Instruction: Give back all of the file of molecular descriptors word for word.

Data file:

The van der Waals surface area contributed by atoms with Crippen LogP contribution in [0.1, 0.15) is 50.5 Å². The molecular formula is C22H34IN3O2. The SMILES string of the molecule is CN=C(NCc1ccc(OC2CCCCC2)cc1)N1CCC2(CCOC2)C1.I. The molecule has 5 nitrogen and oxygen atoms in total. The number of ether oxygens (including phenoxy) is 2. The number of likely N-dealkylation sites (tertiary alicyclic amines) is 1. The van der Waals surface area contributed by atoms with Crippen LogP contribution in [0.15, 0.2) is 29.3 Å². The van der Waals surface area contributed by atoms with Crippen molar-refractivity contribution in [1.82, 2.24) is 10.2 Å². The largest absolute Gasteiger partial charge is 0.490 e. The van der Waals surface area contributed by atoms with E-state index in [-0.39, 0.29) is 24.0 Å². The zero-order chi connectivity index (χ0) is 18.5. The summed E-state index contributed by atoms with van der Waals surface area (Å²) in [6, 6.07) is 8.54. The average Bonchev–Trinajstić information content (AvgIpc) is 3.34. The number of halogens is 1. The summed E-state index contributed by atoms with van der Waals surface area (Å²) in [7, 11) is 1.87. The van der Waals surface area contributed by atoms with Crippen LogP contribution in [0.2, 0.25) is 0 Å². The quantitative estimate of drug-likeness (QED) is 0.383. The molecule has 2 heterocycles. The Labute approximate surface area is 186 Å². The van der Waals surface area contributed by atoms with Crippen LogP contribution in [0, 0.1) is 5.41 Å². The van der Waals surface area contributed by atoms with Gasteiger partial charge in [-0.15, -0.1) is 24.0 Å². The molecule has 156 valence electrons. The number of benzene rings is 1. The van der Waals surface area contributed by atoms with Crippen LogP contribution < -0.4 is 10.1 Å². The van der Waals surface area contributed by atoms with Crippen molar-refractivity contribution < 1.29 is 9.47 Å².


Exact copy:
The van der Waals surface area contributed by atoms with Crippen LogP contribution in [0.1, 0.15) is 50.5 Å². The molecular formula is C22H34IN3O2. The SMILES string of the molecule is CN=C(NCc1ccc(OC2CCCCC2)cc1)N1CCC2(CCOC2)C1.I. The molecule has 5 nitrogen and oxygen atoms in total. The number of ether oxygens (including phenoxy) is 2. The number of likely N-dealkylation sites (tertiary alicyclic amines) is 1. The van der Waals surface area contributed by atoms with Crippen LogP contribution in [0.15, 0.2) is 29.3 Å². The van der Waals surface area contributed by atoms with Crippen molar-refractivity contribution in [1.82, 2.24) is 10.2 Å². The largest absolute Gasteiger partial charge is 0.490 e. The van der Waals surface area contributed by atoms with E-state index in [-0.39, 0.29) is 24.0 Å². The zero-order chi connectivity index (χ0) is 18.5. The summed E-state index contributed by atoms with van der Waals surface area (Å²) in [6, 6.07) is 8.54. The average Bonchev–Trinajstić information content (AvgIpc) is 3.34. The number of halogens is 1. The summed E-state index contributed by atoms with van der Waals surface area (Å²) in [7, 11) is 1.87. The van der Waals surface area contributed by atoms with Crippen LogP contribution in [0.2, 0.25) is 0 Å². The quantitative estimate of drug-likeness (QED) is 0.383. The molecule has 2 heterocycles. The Labute approximate surface area is 186 Å². The van der Waals surface area contributed by atoms with Crippen LogP contribution in [0, 0.1) is 5.41 Å². The van der Waals surface area contributed by atoms with Gasteiger partial charge in [-0.15, -0.1) is 24.0 Å². The molecule has 156 valence electrons. The number of benzene rings is 1. The van der Waals surface area contributed by atoms with Crippen LogP contribution < -0.4 is 10.1 Å². The van der Waals surface area contributed by atoms with Crippen molar-refractivity contribution < 1.29 is 9.47 Å².